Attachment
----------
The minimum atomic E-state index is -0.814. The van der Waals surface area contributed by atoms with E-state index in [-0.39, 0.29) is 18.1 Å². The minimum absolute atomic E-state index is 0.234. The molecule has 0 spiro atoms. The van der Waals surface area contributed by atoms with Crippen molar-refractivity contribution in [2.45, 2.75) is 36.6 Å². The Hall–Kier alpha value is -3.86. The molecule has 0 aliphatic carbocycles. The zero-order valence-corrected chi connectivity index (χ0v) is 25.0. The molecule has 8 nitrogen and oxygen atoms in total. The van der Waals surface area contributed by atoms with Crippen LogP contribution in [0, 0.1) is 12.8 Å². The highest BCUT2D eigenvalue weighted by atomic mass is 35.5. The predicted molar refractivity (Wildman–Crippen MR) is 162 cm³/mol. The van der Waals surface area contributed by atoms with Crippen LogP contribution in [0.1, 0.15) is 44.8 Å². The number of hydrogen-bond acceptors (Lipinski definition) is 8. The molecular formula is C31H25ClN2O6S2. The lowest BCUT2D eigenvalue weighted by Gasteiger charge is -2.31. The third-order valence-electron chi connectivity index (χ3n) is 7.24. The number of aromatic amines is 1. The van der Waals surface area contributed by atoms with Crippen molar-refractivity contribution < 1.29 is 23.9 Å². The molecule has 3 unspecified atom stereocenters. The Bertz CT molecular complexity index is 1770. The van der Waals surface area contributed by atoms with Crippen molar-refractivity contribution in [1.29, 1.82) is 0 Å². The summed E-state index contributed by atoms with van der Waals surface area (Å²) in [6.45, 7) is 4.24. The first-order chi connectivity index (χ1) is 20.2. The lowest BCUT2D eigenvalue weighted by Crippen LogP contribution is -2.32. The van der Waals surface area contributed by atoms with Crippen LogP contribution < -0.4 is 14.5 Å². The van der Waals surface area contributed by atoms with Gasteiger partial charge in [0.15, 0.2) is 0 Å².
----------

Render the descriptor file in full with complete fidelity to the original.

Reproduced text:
The minimum atomic E-state index is -0.814. The van der Waals surface area contributed by atoms with E-state index in [-0.39, 0.29) is 18.1 Å². The minimum absolute atomic E-state index is 0.234. The molecule has 0 spiro atoms. The van der Waals surface area contributed by atoms with Crippen molar-refractivity contribution in [2.45, 2.75) is 36.6 Å². The Hall–Kier alpha value is -3.86. The molecule has 0 aliphatic carbocycles. The zero-order valence-corrected chi connectivity index (χ0v) is 25.0. The molecule has 8 nitrogen and oxygen atoms in total. The van der Waals surface area contributed by atoms with Crippen LogP contribution in [0, 0.1) is 12.8 Å². The highest BCUT2D eigenvalue weighted by atomic mass is 35.5. The predicted molar refractivity (Wildman–Crippen MR) is 162 cm³/mol. The van der Waals surface area contributed by atoms with Crippen LogP contribution in [0.1, 0.15) is 44.8 Å². The number of hydrogen-bond acceptors (Lipinski definition) is 8. The molecular formula is C31H25ClN2O6S2. The lowest BCUT2D eigenvalue weighted by Gasteiger charge is -2.31. The third-order valence-electron chi connectivity index (χ3n) is 7.24. The number of aromatic amines is 1. The van der Waals surface area contributed by atoms with Crippen molar-refractivity contribution < 1.29 is 23.9 Å². The molecule has 3 unspecified atom stereocenters. The Bertz CT molecular complexity index is 1770. The van der Waals surface area contributed by atoms with Crippen molar-refractivity contribution in [1.29, 1.82) is 0 Å². The summed E-state index contributed by atoms with van der Waals surface area (Å²) in [6.45, 7) is 4.24. The first-order chi connectivity index (χ1) is 20.2. The lowest BCUT2D eigenvalue weighted by Crippen LogP contribution is -2.32. The van der Waals surface area contributed by atoms with Crippen LogP contribution < -0.4 is 14.5 Å². The van der Waals surface area contributed by atoms with Gasteiger partial charge in [0.15, 0.2) is 0 Å².